Apple has been making Macs with Intel chips for years now to the point of being obvious. They also sell iPhones and iPad with ridiculously powerful A-series ARM chips which rival desktop CPUs made by Intel.
Well, according to Bloomberg, Apple is planning to start selling Mac computers with its ARM-based processors next year. They are apparently preparing to release one Mac with its own chip next year.
Sources told the publication that they are working on three of its own Mac processors that are based on the next A14 processor in the next iPhones. One of the three processors will be much faster than the processors in the iPhone and iPad.
Apple’s A-series chips are usually quite sophisticated pieces of silicon. They have processing cores, GPU cores, neural processing cores, image signal processors to process photos and videos, LTE modem, and more.
Apparently the first Mac processors will have a 12 core design where they will have 8 high-performance cores and at least 4 energy-efficient ones. They are also apparently exploring Mac processors with more than 12 cores in the future.
The new chips will be based on the next-gen 5nm process, which is expected since the A13 and the A12 were based on the 7nm process. The current A13 chip has a 6 core CPU design.
Apple’s A-series chips have consistently led the mobile processor game since 2013 when they released the 64bit A7. Qualcomm and the likes have been playing catchup since and they are usually 2 generations behind Apple in that regard.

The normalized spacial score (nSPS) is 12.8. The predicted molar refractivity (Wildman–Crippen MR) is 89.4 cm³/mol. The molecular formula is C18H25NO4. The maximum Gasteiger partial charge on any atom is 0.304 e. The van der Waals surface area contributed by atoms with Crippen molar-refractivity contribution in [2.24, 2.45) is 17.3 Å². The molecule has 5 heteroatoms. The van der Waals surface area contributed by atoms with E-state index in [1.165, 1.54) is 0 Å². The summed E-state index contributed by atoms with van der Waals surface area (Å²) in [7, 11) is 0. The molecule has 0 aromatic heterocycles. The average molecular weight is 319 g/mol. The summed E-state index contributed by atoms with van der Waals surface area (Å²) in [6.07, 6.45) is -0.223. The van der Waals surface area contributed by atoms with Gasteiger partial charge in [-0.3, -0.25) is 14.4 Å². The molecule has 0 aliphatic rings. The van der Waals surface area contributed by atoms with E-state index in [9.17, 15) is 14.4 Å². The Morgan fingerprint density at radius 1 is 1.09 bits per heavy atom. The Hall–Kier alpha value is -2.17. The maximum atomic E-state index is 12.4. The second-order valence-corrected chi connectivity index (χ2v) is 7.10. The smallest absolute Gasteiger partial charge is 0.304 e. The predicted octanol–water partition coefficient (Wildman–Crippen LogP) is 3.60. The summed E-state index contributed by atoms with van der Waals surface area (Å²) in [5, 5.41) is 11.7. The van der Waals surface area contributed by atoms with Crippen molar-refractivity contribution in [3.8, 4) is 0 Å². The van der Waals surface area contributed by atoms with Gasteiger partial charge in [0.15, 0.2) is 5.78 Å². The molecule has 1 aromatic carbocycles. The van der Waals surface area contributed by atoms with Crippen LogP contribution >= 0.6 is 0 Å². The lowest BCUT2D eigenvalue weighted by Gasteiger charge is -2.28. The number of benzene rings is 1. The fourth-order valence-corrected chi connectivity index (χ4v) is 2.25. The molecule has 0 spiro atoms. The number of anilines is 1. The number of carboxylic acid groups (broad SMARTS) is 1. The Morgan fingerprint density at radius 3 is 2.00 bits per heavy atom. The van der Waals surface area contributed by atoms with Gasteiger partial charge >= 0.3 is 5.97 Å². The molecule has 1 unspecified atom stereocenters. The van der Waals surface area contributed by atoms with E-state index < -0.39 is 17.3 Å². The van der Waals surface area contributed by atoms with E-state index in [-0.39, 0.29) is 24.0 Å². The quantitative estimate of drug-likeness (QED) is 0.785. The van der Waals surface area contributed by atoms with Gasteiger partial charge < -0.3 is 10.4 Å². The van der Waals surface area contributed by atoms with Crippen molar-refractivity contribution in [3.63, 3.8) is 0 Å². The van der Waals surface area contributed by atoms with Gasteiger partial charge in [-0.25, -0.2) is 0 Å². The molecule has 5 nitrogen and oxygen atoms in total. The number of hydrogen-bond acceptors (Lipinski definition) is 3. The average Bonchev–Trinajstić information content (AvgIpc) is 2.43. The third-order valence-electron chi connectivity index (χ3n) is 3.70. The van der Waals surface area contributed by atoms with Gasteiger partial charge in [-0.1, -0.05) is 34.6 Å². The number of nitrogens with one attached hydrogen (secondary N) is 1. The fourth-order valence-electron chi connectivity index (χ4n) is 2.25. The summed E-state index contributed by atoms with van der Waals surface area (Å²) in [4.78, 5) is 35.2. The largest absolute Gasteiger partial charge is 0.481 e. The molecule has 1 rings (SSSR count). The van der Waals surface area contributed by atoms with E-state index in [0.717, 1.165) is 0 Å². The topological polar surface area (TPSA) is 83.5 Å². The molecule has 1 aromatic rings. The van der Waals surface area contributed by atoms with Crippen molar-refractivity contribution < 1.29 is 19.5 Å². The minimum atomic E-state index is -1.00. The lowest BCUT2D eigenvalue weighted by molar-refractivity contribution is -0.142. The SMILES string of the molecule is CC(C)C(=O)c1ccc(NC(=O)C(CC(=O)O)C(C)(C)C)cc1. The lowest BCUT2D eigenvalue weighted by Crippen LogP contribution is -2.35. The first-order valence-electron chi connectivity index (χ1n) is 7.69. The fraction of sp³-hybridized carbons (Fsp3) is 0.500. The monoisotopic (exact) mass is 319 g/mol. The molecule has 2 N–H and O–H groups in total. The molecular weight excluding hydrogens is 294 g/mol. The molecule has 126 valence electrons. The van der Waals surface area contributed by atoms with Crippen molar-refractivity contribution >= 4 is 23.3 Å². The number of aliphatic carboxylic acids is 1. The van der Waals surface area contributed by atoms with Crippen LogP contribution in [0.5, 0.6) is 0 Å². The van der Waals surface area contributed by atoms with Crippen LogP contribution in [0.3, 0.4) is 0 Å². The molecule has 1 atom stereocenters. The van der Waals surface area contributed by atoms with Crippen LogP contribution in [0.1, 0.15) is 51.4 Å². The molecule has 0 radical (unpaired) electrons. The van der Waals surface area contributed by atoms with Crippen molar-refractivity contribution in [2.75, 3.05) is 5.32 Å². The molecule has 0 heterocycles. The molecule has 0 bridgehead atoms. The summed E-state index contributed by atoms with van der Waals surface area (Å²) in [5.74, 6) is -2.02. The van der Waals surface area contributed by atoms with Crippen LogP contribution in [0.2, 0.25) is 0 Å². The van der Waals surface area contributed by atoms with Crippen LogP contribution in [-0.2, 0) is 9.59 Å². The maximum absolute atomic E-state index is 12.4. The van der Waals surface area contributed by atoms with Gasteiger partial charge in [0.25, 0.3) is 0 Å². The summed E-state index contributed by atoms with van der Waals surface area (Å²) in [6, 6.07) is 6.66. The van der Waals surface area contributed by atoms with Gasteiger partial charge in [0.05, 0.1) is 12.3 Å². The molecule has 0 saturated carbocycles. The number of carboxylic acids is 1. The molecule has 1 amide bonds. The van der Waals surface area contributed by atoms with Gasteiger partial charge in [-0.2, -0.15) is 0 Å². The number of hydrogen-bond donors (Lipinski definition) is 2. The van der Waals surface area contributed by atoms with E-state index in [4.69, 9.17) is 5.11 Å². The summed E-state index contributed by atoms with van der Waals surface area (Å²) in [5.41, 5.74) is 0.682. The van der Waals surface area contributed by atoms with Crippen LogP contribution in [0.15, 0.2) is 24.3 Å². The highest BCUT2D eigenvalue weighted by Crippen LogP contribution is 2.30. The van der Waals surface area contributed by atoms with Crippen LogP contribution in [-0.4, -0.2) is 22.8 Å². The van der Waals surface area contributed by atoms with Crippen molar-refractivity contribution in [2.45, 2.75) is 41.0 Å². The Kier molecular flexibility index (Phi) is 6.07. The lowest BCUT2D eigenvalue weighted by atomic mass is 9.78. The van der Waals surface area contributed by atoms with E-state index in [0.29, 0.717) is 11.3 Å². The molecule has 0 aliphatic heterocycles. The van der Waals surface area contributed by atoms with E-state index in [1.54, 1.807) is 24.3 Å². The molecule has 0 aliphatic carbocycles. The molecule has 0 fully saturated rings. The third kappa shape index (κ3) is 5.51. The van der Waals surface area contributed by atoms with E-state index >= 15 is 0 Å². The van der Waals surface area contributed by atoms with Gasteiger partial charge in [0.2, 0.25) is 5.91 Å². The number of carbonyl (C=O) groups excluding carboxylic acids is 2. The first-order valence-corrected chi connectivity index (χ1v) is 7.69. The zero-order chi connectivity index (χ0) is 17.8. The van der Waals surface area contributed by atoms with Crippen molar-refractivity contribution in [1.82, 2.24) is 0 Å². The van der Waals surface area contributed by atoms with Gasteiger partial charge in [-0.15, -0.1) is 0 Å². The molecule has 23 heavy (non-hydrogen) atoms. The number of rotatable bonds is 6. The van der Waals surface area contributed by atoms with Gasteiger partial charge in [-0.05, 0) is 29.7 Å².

It is also not a surprise that Apple intends to make an ARM-based system on a chip for their Macs. These ARM-based chips are technically perfect for such instances: They are as powerful or more powerful than Intel chips while still using way less power. It is also the most Apple thing they can do, where it will make Macs as vertically integrated as iPhones.
The switch from Intel processors to in-house ARM chips will be a difficult one for Apple. They apparently developed a Mac chip based on the iPad Pro’s A12X chip and this gave the engineers confidence that they would replace Intel in Macs. The switch will also require close collaboration between Apple’s software, hardware, and supply chain. Due to the nature of 2020 and the COVID-19 pandemic, this shift could be delayed.
This is bad news for Intel since they are fighting AMD’s resurgence in both desktop and laptop areas as well as losing a huge customer like Apple.